Mayoral Candidates Talk Early Childhood Education at Logan Center Forum
Seven of the nine mayoral candidates, including local representative and Fourth Ward alderman Sophia King, attended the event. Incumbent Lori Lightfoot was absent.
Seven Chicago mayoral candidates discussed their plans for improving early childhood education at a mayoral forum on Wednesday, February 8, at the Logan Center for the Arts.
Jesús “Chuy” García, Kambium “Kam” Buckner, Paul Vallas, Roderick Sawyer, Ja’Mal Green, Brandon Johnson, and Sophia King attended the 90-minute event, which was moderated by NBC’s Channel 5 News anchor Art Norman and Fox 32 News anchor Tia Ewing.
Each candidate had one minute and 30 seconds to answer each of the questions about their positions on early childhood education.
García, the U.S. representative for Illinois’s Fourth District since 2019, said his exposure to community activism when growing up in Pilsen inspired him to work in public service. He focused on his experience as a founding executive director of Little Village Community Development Corporation (now known as Enlace Chicago), a nonprofit organization that fights for more local public schools on the Southwest Side of Chicago.
“I understand very clearly, having had my own children and now having seven grandchildren, the importance of taking the first steps so that our children don’t fall behind,” García said. “Children who don’t get the opportunity for early childhood education wind up having all kinds of challenges later on in life, and many of them tragically wind up at the juvenile detention center or in jail.”
Buckner, a native Chicagoan and state representative for Illinois’ 26th District, said his focus on the issue has been proven through his push for new legislation intended to efficiently distribute funds to every school in the Chicago school district, among other initiatives.
“Public education is a public good, and the public good requires public investment,” Buckner said. “I’ve done that with caregiver and provider legislation. I’ve done certain tax credits that have been given to the industry that ended with making sure we can streamline processes, so that folks who are actually doing the work to pour into our young people at the earliest ages possible have all the help that they can receive from the state and municipal government.”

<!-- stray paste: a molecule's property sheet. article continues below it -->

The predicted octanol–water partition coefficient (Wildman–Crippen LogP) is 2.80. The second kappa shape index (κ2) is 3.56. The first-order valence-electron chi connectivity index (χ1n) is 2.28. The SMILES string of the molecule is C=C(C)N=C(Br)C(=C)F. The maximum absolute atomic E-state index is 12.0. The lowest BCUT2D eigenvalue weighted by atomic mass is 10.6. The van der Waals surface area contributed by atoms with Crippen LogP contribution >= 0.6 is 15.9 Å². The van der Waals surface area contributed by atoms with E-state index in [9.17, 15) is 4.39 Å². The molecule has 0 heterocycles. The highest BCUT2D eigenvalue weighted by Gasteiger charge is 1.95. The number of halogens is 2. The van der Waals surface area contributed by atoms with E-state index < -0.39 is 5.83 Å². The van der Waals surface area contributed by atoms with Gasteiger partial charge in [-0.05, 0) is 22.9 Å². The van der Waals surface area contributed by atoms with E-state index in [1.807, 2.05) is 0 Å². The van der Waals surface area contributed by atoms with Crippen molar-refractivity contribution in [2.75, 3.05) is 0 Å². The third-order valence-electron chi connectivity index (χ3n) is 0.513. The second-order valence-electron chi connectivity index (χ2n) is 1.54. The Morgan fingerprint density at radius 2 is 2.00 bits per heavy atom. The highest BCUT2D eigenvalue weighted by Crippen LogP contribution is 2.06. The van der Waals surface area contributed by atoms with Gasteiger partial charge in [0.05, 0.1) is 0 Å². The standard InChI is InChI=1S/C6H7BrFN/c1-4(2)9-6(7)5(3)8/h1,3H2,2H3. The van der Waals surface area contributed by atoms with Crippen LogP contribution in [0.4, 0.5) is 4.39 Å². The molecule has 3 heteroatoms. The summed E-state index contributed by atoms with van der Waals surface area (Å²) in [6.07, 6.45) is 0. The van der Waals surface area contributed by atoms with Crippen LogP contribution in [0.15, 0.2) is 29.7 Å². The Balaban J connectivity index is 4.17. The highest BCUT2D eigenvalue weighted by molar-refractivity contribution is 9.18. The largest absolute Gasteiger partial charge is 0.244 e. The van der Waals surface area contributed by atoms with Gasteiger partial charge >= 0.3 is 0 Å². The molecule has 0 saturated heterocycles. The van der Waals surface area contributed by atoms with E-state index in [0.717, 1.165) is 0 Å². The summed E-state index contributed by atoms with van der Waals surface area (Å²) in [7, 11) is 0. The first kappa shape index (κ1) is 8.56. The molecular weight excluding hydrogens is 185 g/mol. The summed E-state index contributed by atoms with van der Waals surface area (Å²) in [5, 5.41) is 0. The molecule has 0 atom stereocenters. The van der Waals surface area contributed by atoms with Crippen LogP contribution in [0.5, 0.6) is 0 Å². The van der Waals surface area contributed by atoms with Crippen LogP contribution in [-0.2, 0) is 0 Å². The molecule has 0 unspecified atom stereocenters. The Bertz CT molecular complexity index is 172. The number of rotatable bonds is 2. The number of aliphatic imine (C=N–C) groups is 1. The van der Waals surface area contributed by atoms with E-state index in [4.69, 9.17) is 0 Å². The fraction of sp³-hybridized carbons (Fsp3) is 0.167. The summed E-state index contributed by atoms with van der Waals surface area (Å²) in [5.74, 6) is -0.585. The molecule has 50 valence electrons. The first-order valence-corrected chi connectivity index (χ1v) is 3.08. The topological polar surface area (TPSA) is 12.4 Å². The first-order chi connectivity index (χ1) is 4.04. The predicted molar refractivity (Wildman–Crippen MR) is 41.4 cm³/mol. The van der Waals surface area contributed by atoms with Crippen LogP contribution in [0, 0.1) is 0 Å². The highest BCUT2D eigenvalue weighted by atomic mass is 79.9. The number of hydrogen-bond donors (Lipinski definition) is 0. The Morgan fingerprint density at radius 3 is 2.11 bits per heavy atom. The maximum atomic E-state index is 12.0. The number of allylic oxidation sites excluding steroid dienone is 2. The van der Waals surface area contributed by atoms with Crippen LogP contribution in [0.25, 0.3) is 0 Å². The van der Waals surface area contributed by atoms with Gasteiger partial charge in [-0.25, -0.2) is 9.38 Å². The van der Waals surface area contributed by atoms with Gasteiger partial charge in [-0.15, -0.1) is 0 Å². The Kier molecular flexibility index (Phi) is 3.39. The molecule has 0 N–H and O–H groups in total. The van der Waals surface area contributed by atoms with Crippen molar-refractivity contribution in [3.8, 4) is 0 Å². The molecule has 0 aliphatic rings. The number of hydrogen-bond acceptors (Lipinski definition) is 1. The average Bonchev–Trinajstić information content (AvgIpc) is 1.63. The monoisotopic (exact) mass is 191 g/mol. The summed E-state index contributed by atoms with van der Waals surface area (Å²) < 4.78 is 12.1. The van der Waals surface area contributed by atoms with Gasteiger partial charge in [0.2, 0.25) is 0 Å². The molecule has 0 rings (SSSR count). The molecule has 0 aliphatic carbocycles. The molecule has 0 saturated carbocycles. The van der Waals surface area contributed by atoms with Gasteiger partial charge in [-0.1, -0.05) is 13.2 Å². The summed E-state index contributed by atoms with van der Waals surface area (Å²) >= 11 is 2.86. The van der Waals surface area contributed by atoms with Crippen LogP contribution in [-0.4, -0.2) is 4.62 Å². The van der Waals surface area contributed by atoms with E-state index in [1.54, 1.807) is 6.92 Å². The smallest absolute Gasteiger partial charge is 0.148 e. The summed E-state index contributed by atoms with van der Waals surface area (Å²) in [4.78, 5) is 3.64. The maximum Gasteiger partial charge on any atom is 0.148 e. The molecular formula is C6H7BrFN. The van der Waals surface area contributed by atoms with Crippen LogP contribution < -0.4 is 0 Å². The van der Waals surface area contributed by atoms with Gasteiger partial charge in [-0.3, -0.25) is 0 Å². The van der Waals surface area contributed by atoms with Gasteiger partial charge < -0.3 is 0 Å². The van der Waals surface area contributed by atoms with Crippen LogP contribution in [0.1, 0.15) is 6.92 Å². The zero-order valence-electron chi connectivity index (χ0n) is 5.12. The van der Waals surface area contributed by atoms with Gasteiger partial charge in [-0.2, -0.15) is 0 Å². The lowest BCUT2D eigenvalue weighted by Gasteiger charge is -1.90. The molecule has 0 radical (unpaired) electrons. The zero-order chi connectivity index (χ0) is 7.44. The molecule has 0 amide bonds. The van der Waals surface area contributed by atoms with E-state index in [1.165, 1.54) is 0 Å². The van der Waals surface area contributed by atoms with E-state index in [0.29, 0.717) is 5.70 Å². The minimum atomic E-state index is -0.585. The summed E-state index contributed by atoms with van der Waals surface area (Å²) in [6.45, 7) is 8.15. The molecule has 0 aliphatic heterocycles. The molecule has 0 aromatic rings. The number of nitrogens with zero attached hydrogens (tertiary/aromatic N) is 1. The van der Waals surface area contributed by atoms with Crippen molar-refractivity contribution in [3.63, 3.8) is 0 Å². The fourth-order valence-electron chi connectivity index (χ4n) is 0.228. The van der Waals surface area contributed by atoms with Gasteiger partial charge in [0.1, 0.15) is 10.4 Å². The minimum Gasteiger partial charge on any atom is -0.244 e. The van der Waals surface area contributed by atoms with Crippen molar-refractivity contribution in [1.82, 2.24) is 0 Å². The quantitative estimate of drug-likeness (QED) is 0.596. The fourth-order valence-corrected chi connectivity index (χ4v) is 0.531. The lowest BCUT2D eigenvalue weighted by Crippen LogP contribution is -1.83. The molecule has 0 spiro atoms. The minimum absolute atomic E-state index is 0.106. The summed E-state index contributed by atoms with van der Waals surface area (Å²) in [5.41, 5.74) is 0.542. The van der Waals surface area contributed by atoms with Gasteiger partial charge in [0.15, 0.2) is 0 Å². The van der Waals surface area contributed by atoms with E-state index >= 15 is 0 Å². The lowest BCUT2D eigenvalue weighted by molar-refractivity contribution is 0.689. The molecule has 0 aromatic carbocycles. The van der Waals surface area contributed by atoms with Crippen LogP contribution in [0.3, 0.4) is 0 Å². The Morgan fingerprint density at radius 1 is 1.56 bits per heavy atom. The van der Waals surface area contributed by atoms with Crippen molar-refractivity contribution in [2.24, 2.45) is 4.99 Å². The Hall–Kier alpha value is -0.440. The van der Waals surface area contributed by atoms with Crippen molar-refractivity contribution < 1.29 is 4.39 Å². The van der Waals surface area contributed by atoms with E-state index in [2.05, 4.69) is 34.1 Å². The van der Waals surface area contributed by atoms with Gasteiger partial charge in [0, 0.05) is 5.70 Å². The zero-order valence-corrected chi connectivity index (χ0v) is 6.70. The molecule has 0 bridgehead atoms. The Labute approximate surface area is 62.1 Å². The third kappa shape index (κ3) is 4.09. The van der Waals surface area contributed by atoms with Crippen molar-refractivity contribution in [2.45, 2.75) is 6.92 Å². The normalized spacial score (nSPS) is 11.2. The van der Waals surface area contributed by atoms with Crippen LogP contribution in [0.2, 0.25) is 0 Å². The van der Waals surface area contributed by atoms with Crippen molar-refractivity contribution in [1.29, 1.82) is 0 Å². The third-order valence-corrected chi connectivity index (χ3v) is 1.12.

Vallas, a longtime school administrator, was Chicago’s budget director from 1990 to 1993 and the CEO of the Chicago Public Schools from 1995 to 2001. He then took on administrative roles at public school systems in Philadelphia, Pennsylvania; Louisiana; and Bridgeport, Connecticut. Vallas said that early childhood care should begin at the prenatal stage and emphasized the importance of offering care to expectant mothers.
“Waiting until children are four years old is, in fact, too late,” Vallas said. “So we actually established a program called Universal Prenatal to the Classroom. The objective was to make sure that the baby was born healthy and simply have the baby stimulated with early literacy, numeracy, and early vocabulary.”
Sawyer is the current alderman for the Sixth Ward and the son of Eugene Sawyer, who served as Chicago mayor from 1987 to 1989. At the forum, he said that as mayor, he would continue his existing work of advancing early childhood education by supporting the construction of a new campus for the Little Angels Learning Center of Chicago early childhood education facility.
“In 2014, I originally filed an ordinance asking for early childhood intervention for children [from] birth to age five,” Sawyer said. “And we continue to support the efforts of the Little Angels and make sure they build that facility in Englewood, in the Sixth Ward.”
Green, the youngest candidate at 27 years old, emphasized his campaign’s plan for a universal 3–K program in every school throughout Chicago as well as support for single and working mothers.
“We have helped [single mothers] become homeowners to help them obtain job opportunities,” Green said. “We also are currently building an 80,000 square-foot youth center in Auburn Gresham right now that’s going to have a 24-hour childcare center.”
Johnson, a member of the Cook County Board of Commissioners representing the First District, recalled that his first professional job before becoming a public school teacher was as a childcare provider for Children’s World Learning Center.
“I know what it’s like to not only work with the children but also the families that dropped their children off,” Johnson said. “As someone who is raising three children, [I] relied upon childcare centers, especially local. A better, stronger, safer Chicago needs a mayor who actually understands the meaning of childcare workers.”
Fourth Ward alderman King said early childhood education has always been one of her passions. She referred to her experiences starting Ariel Community Academy, a public school in North Kenwood, and leading the fight for a $15 minimum wage.
“[The minimum wage] brought 400,000, namely black and brown women, out of poverty, and some of those [were] early childhood educators,” King said. “I also helped put resources into early childhood education for the City Council. As a lifelong educator, I’ve been helping to put a priority around education and will continue to do that as mayor.”